So, a coworker today asked me for advice on shooting her kid’s baseball games. I had just shot my ultimate team’s first game, so I thought I’d share out some advice here.
First the technical details:
I dual wielded my EF70-200mm f/2.8L IS on my EOS 5D MkII and a EF100-400mm f/4.5-5.6L IS on a EOS40D. Both cameras were set to aperture priority, f/5.6 on the 70-200 and f/8 on the 100-400. Both cameras were set to ISO400, AI Servo Focus, camera back button focus, and continuous shoot mode. In the case of the 40D, the faster of the 2 modes was selected, at 6.5fps. Local to Seattle, day rentals can be had from Glazers Rentals, located downtown near the Space Needle.
Tip #1: Don’t be afraid to break the ISO100 barrier.
Four years ago when I brought my first DSLR in the form of a previously loved Rebel XT, I kept the ISO setting strictly at ISO100, and if I’m adventurous, ISO200. Higher ISO noises were an issue, by the time ISO800 came around, the image was pretty noisy. Today’s modern DSLR sensors fair much better at higher ISOs; ISO 1600 is perfectly usable from my 5D2 and a properly lit ISO400 shot is pretty clean, even on my 40D.
Higher ISO allows for a much faster shutter speed, for freezing action. This is especially useful for consumer-level lenses, which often don’t have the same max aperture as a professional telephoto prime.
The shot above was shot at F/5.6 on my 70-200mm f/2.8L IS; at ISO400, the exposure time was 1/2000 of a second. If I were shooting at ISO100, this would have been a 1/500 second exposure; there would be motion blur given how fast the players are moving.
Tip #2: Situation awareness – and keep shooting
Once, while shooting skateboarders, a skateboarder lost control and sent the skateboard flying 6″ past my head. I could hear the whizzing of the ball bearings as I ducked, but kept shooting anyway. I got some kick-ass angles. .
Here, one of my teammates almost tripped and fell. I just kept backing up and held the trigger finger down. Miraculously, this shot came out focused; pretty much straight out of camera too. It’s nice not being the “fat kid with the camera that someone took out” on my first game .
Tip #3: It’s a digital camera. The “film” gets cheaper the more you shoot.
It’s pretty much a probability game with skills tossed into the equation. Bring a large capacity memory card or two, and don’t be afraid to rapid fire. My 40D was set to 6 frames per second continuous mode; and I shot about 500 shots in the hour that we were playing. Don’t bother checking the shots at the field; that’s what a computer and a good cup of beverage is for afterwards.
Paying attention to where the action is, and conditioning myself to just fire short, controlled bursts, netted me these shots:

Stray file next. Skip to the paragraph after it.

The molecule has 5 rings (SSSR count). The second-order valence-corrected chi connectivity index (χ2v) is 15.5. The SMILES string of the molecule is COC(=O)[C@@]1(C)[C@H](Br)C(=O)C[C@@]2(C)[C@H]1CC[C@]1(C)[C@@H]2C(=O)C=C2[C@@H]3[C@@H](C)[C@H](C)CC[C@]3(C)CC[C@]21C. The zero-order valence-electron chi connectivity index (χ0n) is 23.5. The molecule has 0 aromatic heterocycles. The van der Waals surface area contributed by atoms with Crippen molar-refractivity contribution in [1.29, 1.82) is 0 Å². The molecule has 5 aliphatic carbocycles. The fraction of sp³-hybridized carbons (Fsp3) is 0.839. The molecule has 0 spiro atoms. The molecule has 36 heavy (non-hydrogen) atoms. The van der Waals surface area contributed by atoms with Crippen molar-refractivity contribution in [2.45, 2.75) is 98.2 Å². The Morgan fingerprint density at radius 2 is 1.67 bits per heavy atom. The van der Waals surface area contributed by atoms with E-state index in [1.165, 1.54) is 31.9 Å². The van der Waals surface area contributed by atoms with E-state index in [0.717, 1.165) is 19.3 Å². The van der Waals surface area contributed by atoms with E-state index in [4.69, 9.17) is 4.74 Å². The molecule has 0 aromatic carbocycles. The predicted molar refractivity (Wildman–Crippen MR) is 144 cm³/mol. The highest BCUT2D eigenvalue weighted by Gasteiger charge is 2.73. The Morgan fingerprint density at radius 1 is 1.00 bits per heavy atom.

Tip #4: Tell a story – include foreground subjects
Every picture should tell a story, right? People’s reactions to what’s going on in the field is often priceless.
Tyler and Brandon staring at just how much air some people can get, in disbelief.
An opposing team’s player looking at an affectionate couple on our team.
Tip #5: Capture the moment “2 heartbeats before”
I have an autobiography of Shunsaku Tamiya, president of Tamiya Models. In it, he talked about a discussion with a master sculptor responsible for the clay figures used to model the Tamiya miltary model line’s soldiers. The old master said that he always pictures a moment he wants to convey, then imagine what the soldier is doing 2 heartbeats before that moment, and model that. By doing so, a great sense of motion and flow is captured, with the audience’s imagination filling in the rest.
Well, having that camera on 6fps rapid fire, really helps with that
Jessica and Julie charges in, determined, as an opposing team player prepares to “alligator” the frisbee.
Tip #6: Don’t forget the losing team
I should point out that with the exception of maybe 3 people, almost all of us on Team Young Grasshoppers are complete newbies at team sports. A few of us had never touched a frisbee. Therefore, it was considered quite a feat not coming home with a big goose egg going up against an experienced team with 4 seasons under their belt.
The following picture was taken after my team scored our very first point. The team members were slightly out of reach of my 70-200 on my 5D2, but the opposing team’s expression as they “walked the walk” was quite a camera worthy moment:
Looking at their expressions, you’d almost think that we gave them a solid butt-kicking
Tip #7: Capture the team spirit
Good sportsmanship and team spirits is why we play to have fun, right?
Tip #8: Get the individual player shots
I got some great portraits of our teammates when they were getting “in the zone” before the game while lined up:
And in case anyone wonders what I look like trying to catch a frisbee, it’s probably something along these lines: